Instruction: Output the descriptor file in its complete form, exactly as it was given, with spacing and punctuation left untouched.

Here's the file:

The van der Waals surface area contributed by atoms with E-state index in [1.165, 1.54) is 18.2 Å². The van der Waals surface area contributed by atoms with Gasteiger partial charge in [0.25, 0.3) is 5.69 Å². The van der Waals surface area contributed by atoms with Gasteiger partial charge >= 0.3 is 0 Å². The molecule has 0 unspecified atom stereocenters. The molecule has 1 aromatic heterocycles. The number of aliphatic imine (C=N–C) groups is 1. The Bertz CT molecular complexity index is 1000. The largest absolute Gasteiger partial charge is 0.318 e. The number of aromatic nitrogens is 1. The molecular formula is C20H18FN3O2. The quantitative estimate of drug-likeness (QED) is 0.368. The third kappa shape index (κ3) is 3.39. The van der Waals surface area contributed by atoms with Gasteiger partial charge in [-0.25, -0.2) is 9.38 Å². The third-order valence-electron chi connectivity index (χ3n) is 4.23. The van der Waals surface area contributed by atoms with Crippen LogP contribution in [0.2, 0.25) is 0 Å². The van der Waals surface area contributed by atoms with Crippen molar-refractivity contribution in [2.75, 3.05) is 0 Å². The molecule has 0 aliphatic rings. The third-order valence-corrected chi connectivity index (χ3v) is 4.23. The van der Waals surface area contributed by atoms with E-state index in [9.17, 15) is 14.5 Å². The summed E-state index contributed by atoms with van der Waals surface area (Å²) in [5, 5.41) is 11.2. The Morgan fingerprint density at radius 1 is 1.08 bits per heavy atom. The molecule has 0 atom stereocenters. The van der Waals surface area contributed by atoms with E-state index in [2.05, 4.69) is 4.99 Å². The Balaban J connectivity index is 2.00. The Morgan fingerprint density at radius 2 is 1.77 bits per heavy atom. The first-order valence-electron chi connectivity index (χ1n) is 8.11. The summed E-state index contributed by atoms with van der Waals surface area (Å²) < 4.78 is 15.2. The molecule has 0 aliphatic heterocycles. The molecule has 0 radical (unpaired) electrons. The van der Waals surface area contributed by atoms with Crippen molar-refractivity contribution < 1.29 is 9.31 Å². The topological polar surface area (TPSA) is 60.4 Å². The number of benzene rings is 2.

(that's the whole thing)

The van der Waals surface area contributed by atoms with E-state index in [1.165, 1.54) is 18.2 Å². The van der Waals surface area contributed by atoms with Gasteiger partial charge in [0.25, 0.3) is 5.69 Å². The van der Waals surface area contributed by atoms with Gasteiger partial charge >= 0.3 is 0 Å². The molecule has 0 unspecified atom stereocenters. The molecule has 1 aromatic heterocycles. The number of aliphatic imine (C=N–C) groups is 1. The Bertz CT molecular complexity index is 1000. The largest absolute Gasteiger partial charge is 0.318 e. The number of aromatic nitrogens is 1. The molecular formula is C20H18FN3O2. The quantitative estimate of drug-likeness (QED) is 0.368. The third kappa shape index (κ3) is 3.39. The van der Waals surface area contributed by atoms with Gasteiger partial charge in [-0.25, -0.2) is 9.38 Å². The third-order valence-electron chi connectivity index (χ3n) is 4.23. The van der Waals surface area contributed by atoms with Crippen LogP contribution in [0.2, 0.25) is 0 Å². The van der Waals surface area contributed by atoms with Crippen molar-refractivity contribution in [2.75, 3.05) is 0 Å². The molecule has 0 aliphatic rings. The third-order valence-corrected chi connectivity index (χ3v) is 4.23. The van der Waals surface area contributed by atoms with E-state index in [9.17, 15) is 14.5 Å². The summed E-state index contributed by atoms with van der Waals surface area (Å²) in [5, 5.41) is 11.2. The Morgan fingerprint density at radius 1 is 1.08 bits per heavy atom. The molecule has 0 atom stereocenters. The van der Waals surface area contributed by atoms with E-state index in [2.05, 4.69) is 4.99 Å². The Balaban J connectivity index is 2.00. The Morgan fingerprint density at radius 2 is 1.77 bits per heavy atom. The first-order valence-electron chi connectivity index (χ1n) is 8.11. The summed E-state index contributed by atoms with van der Waals surface area (Å²) < 4.78 is 15.2. The molecule has 0 aliphatic heterocycles. The molecule has 0 radical (unpaired) electrons. The van der Waals surface area contributed by atoms with Crippen molar-refractivity contribution < 1.29 is 9.31 Å². The topological polar surface area (TPSA) is 60.4 Å². The number of benzene rings is 2.